Some recent news items:
IEEE Signal Processing Society has named Prof. Konrad its Distinguished Lecturer for the period 2019-2020. Each year, five members of the Society are recognized with this honor. Prof. Konrad will travel to deliver lectures on topics ranging from privacy-preserving visual analytics to user authentication to autonomous video surveillance.
Research results from Amanda Gaudreau’s (PhD’17) dissertation just appeared in the January 2018 issue of Brain, a Journal of Neurology by Oxford Academic, in an article entitled “Concussion, microvascular injury, and early tauopathy in young athletes after impact head injury and an impact concussion mouse model”. Amanda contributed to image analysis of mouse brains that showed tau protein clumping in nerve cells after head impact. The article is causing quite a stir as it shows for the first time, based on a mouse model, that head impact, regardless of concussion, is a likely cause of chronic traumatic encephalopathy (CTE), commonly diagnosed in NFL players. Prof. Lee Goldstein is the lead author on the article, and was Amanda’s co-advisor in the course of her research at Boston University.
Profs. Konrad jointly with Profs. Ishwar and Little from ECE and Prof. Gevelber from ME won a $1M grant from the Advanced Research Projects Agency – Energy (ARPA-E) entitled “Scalable, Dual-Mode Occupancy Sensing for Commercial Venues”. The team will develop an occupancy sensing system to estimate the number of people in commercial spaces and monitor how this number changes over time. The sensor combines the data from panoramic cameras and low-resolution thermal door sensors using innovative fusion algorithms to accurately count humans in rooms of different shapes and sizes. The data fusion system will take advantage of off-the shelf sensors to reduce cost, while the system’s scalable design will support venues of various sizes.
See more details in this College of Engineering article.
Paper acceptance for the 2017 Traffic Surveillance Workshop and Challenge (TSWC-2017) organized within CVPR Workshops (CVPRW) has been completed and workshop’s program is available at http://tcd.miovision.com/challenge/tswc2017
I am one of the organizers of the 2017 Traffic Surveillance Workshop and Challenge to be held in conjunction with CVPR 2017 in Honolulu, HI, USA. See the web site for details: http://tcd.miovision.com/challenge/tswc2017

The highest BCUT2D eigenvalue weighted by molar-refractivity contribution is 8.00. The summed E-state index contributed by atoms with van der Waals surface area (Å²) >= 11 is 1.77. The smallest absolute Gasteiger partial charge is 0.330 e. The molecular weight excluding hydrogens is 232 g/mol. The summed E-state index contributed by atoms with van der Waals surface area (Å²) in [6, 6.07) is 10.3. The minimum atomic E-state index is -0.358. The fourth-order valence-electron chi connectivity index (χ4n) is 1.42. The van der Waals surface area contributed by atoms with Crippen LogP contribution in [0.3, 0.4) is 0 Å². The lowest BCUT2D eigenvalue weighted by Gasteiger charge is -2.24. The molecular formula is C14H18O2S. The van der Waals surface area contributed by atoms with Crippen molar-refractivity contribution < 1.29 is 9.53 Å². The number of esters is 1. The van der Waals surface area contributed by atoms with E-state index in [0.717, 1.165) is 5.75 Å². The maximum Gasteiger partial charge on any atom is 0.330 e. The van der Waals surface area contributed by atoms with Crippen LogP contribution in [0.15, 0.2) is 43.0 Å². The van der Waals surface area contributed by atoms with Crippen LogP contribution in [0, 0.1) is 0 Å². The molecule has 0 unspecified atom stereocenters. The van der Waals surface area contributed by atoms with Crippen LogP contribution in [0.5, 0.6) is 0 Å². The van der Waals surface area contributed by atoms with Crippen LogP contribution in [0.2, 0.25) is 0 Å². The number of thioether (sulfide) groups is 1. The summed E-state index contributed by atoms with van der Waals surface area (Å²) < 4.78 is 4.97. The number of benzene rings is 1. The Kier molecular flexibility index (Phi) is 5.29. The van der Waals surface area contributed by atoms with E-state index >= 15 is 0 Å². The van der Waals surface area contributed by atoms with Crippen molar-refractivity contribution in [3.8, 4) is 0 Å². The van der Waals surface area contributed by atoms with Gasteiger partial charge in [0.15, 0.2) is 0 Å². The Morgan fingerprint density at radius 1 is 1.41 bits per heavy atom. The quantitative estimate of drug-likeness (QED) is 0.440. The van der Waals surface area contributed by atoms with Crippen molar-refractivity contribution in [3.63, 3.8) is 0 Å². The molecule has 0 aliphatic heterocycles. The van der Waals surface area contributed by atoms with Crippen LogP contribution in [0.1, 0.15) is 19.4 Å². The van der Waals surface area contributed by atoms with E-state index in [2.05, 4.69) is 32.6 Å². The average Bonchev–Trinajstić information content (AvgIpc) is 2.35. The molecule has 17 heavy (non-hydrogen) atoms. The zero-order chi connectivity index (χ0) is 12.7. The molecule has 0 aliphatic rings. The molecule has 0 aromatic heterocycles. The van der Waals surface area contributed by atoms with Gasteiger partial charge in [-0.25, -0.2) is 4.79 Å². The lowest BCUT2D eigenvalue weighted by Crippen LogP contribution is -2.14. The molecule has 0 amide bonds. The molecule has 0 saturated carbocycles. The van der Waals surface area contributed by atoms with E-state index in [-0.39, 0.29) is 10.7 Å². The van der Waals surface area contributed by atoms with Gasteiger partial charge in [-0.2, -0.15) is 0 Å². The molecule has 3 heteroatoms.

I was part of an international team of researchers from Canada, China and the United States who developed a a traffic surveillance dataset, MIO-TCD (http://tcd.miovision.com). The dataset consists of over half a million images acquired at different times of day and different periods of the year by 8,000 traffic cameras in Canada and the United States. The images cover a wide range of localization challenges and are representative of typical visual data captured today in urban traffic scenarios. Each moving object has been carefully outlined and identified to enable a quantitative comparison and ranking of various algorithms. This dataset aims to provide a rigorous benchmarking facility for training and testing existing and new algorithms for the localization of moving vehicles in traffic scenes.
Jointly with Prof. André Zaccarin of the Université de Laval in Canada, I chaired the tutorials at the 2015 IEEE International Conference on Image Processing, ICIP-2015 held in Québec City from Sep. 27 to Sep. 30, 2015. A very successful full-day event, the tutorial day included 9 sessions on topics of contemporary importance, with “Machine Learning” by Profs. Yoshua Bengio and Roland Memisevic of the Université de Montréal setting a record attendance for an ICIP tutorial ever.
On June 29, 2015, I delivered a keynote lecture entitled “Towards privacy-preserving recognition of human activities” at the Annual Workshop of the Sherbrooke Research Center for Intelligent Environments held in Mont Orford, Quebec, Canada.
I was elected to be Member-at-Large of the Conference Board of the IEEE Signal Processing Society (SPS) for the period 2015-16.